The Early Life of a Sorghum Plant
By Sorghum Checkoff Agronomy Director Brent Bean, Ph.D.
Similar to people, the sorghum plant is greatly influenced during its early development on what it is going to be later in life. How it is treated and what it experiences in its first 30 days will impact its health and potential yield afterward. To establish a solid foundation for high yield the first objective is to obtain a healthy, uniform stand at the correct plant population for a given environment. Good moisture conditions and adequate nutrition close the germinating seed is critical. Since roots have not yet expanded a starter fertilizer will often help in establishment. Once the crop is established, a grower should know the importance of recognizing the different vegetative stages and understand how management during each specific stage can impact yield. Although infrequent, cutworm damage can occur during the first few days after emergence. An insectide application should be considered if the majority of the cutworms are less than 1/2 inch long.
Early growth stages are determined by counting fully expanded leaves with the presence of a leaf collar. The first leaf is the coleoptile leaf, which is shorter than the later-emerging leaves and has a rounded leaf tip. Usually within 10 to 14 days after emergence, the sorghum plant has three fully expanded leaves and is only 3 to 4 inches tall. If a preemergence herbicide, such as Dual or Outlook, was not applied prior to emergence, the herbicide should be applied during this stage. Atrazine also can be applied without any risk of sorghum injury. Even if these herbicides were applied preemergence, growers should access if these herbicides were fully activated and reapply at this time if necesary. Both drought and too much rainfall can sometimes cause preemergence herbicides to fail.
In the first 20 days any productive tillers will appear at the base of the plant. The number of these tillers is determined by hybrid, row spacing and seeding rate, as well as the early environmental conditions. Because the plant is very small, competition from weeds over the first 30 days of the life of the sorghum plant can greatly impact yield. If weeds have emerged, growers should control them with a postemergence herbicide.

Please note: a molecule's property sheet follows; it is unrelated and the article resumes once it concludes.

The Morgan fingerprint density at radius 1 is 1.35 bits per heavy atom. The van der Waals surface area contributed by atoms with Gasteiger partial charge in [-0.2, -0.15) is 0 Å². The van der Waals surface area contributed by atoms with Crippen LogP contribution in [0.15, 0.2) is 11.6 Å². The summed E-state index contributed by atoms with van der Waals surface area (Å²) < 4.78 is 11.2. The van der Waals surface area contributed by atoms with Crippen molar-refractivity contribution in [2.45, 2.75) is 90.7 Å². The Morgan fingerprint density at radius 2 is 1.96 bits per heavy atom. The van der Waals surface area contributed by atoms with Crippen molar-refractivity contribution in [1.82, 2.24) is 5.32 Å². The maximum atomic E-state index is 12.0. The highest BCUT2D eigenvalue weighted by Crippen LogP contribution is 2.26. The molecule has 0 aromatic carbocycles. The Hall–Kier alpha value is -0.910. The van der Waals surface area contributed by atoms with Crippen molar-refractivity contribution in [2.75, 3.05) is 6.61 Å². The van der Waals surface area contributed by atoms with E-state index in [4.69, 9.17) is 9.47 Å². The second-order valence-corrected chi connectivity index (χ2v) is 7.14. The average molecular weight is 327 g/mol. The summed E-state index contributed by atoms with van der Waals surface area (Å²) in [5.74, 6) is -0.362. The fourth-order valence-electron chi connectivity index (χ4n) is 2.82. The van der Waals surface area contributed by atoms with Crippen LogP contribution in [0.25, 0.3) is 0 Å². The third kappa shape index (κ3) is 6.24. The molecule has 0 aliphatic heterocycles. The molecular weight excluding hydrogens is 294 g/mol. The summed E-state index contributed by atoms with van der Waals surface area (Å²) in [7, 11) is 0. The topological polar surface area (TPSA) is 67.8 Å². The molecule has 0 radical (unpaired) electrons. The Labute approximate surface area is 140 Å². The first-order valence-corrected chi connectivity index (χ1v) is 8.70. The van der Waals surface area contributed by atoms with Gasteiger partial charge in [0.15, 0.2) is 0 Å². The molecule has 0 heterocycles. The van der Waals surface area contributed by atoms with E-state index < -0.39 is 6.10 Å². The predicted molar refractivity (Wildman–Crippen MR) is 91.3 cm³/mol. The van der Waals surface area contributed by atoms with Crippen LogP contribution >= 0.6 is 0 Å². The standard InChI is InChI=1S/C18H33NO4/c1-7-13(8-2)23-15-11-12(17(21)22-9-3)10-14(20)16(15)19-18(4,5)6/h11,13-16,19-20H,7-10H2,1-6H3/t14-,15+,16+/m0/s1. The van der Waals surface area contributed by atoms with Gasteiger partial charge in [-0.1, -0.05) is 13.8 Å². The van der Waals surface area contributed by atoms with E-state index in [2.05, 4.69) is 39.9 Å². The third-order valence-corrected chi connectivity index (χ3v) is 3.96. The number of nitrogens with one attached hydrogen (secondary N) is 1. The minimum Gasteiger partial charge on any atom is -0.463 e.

A sorghum plant typically reaches the five-leaf stage 20 to 25 days after emergence, when the plant is approximately 8 inches tall (Figure 1). The roots should be rapidly expanding and the growing point is still below the ground surface but not for much longer. If a grower plans to apply 2,4-D or dicamba, the best application time is between the third- and fifth-leaf stages. After the fifth-leaf stage, labels of other herbicides should be carefully examined prior to application to determine if and how the herbicide can be applied safely. A good time to apply nitrogen fertilizer as a side-dress treatment is between 20 and 35 days after emergence.
At 30 to 40 days after emergence, the crop reaches the critical growing point differentiation (GPD) stage, where the plant shifts from producing only leaves to beginning the formation of the grain sorghum head. The GDP stage occurs at the seven- or eight-leaf stage, when the plant is 12 to 15 inches tall. If one or two of the lowest leaves fall off of the plant, a grower may find it difficult to determine the actual leaf stage. To determine if the plant has reached the GDP stage, the grower can slice the stalk open and look for the growing point, as shown in Figure 2. If the growing point is visible above the ground, the plant is in the GPD stage. Prior to the GPD stage, the plant can withstand considerable stress, including hail damage, with minimal effect on yield. Herbicide application becomes much more risky at the GDP stage and any stress on the plant can reduce head size and potential seed number per head. The GDP stage means the crop is entering into a phase of rapid growth with accelerating uptake of water and nutrients.
These ‘teenage years’ culminate in the boot stage which occurs just before head emergence and flowering. In the boot stage, collars of all leaves are visible and the sorghum head or panicle is located just below the flag leaf collar, enclosed in the flag leaf sheath. Just below the flag leaf, the stalk appears swollen. The sorghum head will emerge within as few as three days. Moisture and heat stress over the next 20 days can greatly influence final yield. Water and nutrient use are at their peak. Growers should closely monitor sugarcane aphid infestation levels prior to and throughout the boot stage. If sugarcane aphid populations increase above the established regional threshold, an insecticide should be applied immediately.